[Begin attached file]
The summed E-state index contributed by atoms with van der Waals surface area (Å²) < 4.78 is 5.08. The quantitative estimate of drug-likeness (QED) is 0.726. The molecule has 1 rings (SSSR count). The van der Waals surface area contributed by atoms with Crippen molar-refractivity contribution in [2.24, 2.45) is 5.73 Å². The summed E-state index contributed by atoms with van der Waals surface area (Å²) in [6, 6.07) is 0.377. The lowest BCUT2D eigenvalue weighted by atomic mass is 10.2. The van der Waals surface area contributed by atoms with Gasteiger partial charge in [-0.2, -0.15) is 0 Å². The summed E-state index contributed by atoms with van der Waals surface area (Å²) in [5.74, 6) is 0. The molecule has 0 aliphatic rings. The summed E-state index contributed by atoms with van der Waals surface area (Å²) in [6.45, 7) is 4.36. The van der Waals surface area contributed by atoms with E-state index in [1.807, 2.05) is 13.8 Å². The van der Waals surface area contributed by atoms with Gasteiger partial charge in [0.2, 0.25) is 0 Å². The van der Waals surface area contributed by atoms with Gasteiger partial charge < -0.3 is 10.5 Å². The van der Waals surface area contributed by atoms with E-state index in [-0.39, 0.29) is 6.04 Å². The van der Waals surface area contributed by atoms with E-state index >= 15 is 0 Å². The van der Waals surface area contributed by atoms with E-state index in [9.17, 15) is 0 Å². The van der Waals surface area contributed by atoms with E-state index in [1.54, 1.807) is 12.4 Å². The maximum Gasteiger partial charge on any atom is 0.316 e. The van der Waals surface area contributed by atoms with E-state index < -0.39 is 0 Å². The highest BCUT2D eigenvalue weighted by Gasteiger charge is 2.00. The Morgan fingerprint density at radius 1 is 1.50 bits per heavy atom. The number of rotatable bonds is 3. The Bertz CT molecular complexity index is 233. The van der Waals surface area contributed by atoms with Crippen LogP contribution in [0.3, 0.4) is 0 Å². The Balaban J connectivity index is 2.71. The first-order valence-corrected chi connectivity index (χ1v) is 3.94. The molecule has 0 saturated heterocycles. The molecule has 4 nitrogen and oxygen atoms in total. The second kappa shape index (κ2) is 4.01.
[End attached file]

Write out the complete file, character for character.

The summed E-state index contributed by atoms with van der Waals surface area (Å²) < 4.78 is 5.08. The quantitative estimate of drug-likeness (QED) is 0.726. The molecule has 1 rings (SSSR count). The van der Waals surface area contributed by atoms with Crippen molar-refractivity contribution in [2.24, 2.45) is 5.73 Å². The summed E-state index contributed by atoms with van der Waals surface area (Å²) in [6, 6.07) is 0.377. The lowest BCUT2D eigenvalue weighted by atomic mass is 10.2. The van der Waals surface area contributed by atoms with Gasteiger partial charge in [-0.2, -0.15) is 0 Å². The summed E-state index contributed by atoms with van der Waals surface area (Å²) in [5.74, 6) is 0. The molecule has 0 aliphatic rings. The summed E-state index contributed by atoms with van der Waals surface area (Å²) in [6.45, 7) is 4.36. The van der Waals surface area contributed by atoms with E-state index in [1.807, 2.05) is 13.8 Å². The van der Waals surface area contributed by atoms with Gasteiger partial charge in [0.2, 0.25) is 0 Å². The van der Waals surface area contributed by atoms with Gasteiger partial charge < -0.3 is 10.5 Å². The van der Waals surface area contributed by atoms with E-state index in [-0.39, 0.29) is 6.04 Å². The van der Waals surface area contributed by atoms with E-state index >= 15 is 0 Å². The van der Waals surface area contributed by atoms with E-state index in [9.17, 15) is 0 Å². The van der Waals surface area contributed by atoms with E-state index in [1.54, 1.807) is 12.4 Å². The maximum Gasteiger partial charge on any atom is 0.316 e. The van der Waals surface area contributed by atoms with E-state index < -0.39 is 0 Å². The highest BCUT2D eigenvalue weighted by Gasteiger charge is 2.00. The Morgan fingerprint density at radius 1 is 1.50 bits per heavy atom. The number of rotatable bonds is 3. The Bertz CT molecular complexity index is 233. The van der Waals surface area contributed by atoms with Crippen LogP contribution in [0.3, 0.4) is 0 Å². The Balaban J connectivity index is 2.71. The first-order valence-corrected chi connectivity index (χ1v) is 3.94. The molecule has 0 saturated heterocycles. The molecule has 4 nitrogen and oxygen atoms in total. The second kappa shape index (κ2) is 4.01.